A lot has been said about how cord-cutting decimates traditional linear television's viewership.
But according to Inscape, the data division of Vizio, many of the people who haven’t cut the cord have also reduced their viewing of satellite and cable TV.
In its Q2 2023 TV Market Trends report about 5% of U.S. pay TV households have stopped viewing content via cable and satellite. That’s up from 4% in Q4 2022.
Others have cut back significantly.
Inscape calls these viewers “quiet quitters” who continue to pay for cable and satellite but aren’t tuning in.
Inscape found that 9% of pay TV households reduced cable and satellite viewing by 75% or more from Q2 2022 to Q2 2023. Another 8.4% of traditional pay TV households reduced their satellite and cable viewing time by 50% to 75% over that same period.
Pa yTV providers and networks are still getting revenue from these folks, but they aren't likely to be high lifetime value customers. Also, cable and satellite operators and programmers are looking at lower-than-expected ad revenue in these quiet-quitter households because of lower ratings.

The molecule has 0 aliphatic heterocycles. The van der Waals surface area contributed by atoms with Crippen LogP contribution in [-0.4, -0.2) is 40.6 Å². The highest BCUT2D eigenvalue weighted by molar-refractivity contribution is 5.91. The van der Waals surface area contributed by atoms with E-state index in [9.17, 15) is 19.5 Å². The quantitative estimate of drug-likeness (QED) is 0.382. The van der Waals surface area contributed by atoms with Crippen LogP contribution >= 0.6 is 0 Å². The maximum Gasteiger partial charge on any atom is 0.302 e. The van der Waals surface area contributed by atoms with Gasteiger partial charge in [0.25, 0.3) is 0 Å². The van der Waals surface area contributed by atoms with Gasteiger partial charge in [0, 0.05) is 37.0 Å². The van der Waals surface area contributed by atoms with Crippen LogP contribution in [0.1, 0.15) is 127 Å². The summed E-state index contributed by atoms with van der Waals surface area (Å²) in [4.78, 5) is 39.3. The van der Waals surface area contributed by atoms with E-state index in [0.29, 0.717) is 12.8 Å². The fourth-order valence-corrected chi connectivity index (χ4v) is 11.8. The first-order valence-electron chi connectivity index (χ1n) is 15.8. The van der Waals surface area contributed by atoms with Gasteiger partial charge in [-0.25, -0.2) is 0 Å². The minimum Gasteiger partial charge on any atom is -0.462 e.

“This quiet-quitting trend emphasizes the reality that not all TV viewership stats are created equal,” Inscape VP, data licensing & strategy Ken Norcross said. “While overall viewership data suggests a broader movement between formats, closer examination of specific programming categories like sports and news illustrates how legacy formats remain viable options.”
What are those quiet quitters still watching on cable and satellite? Cable, satellite and over-the-air broadcast accounts for 43.6% of TV viewing time, but 76.9% of sports viewing and 85.3% of news viewing.
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Jon has been business editor of Broadcasting+Cable since 2010. He focuses on revenue-generating activities, including advertising and distribution, as well as executive intrigue and merger and acquisition activity. Just about any story is fair game, if a dollar sign can make its way into the article. Before B+C, Jon covered the industry for TVWeek, Cable World, Electronic Media, Advertising Age and The New York Post. A native New Yorker, Jon is hiding in plain sight in the suburbs of Chicago.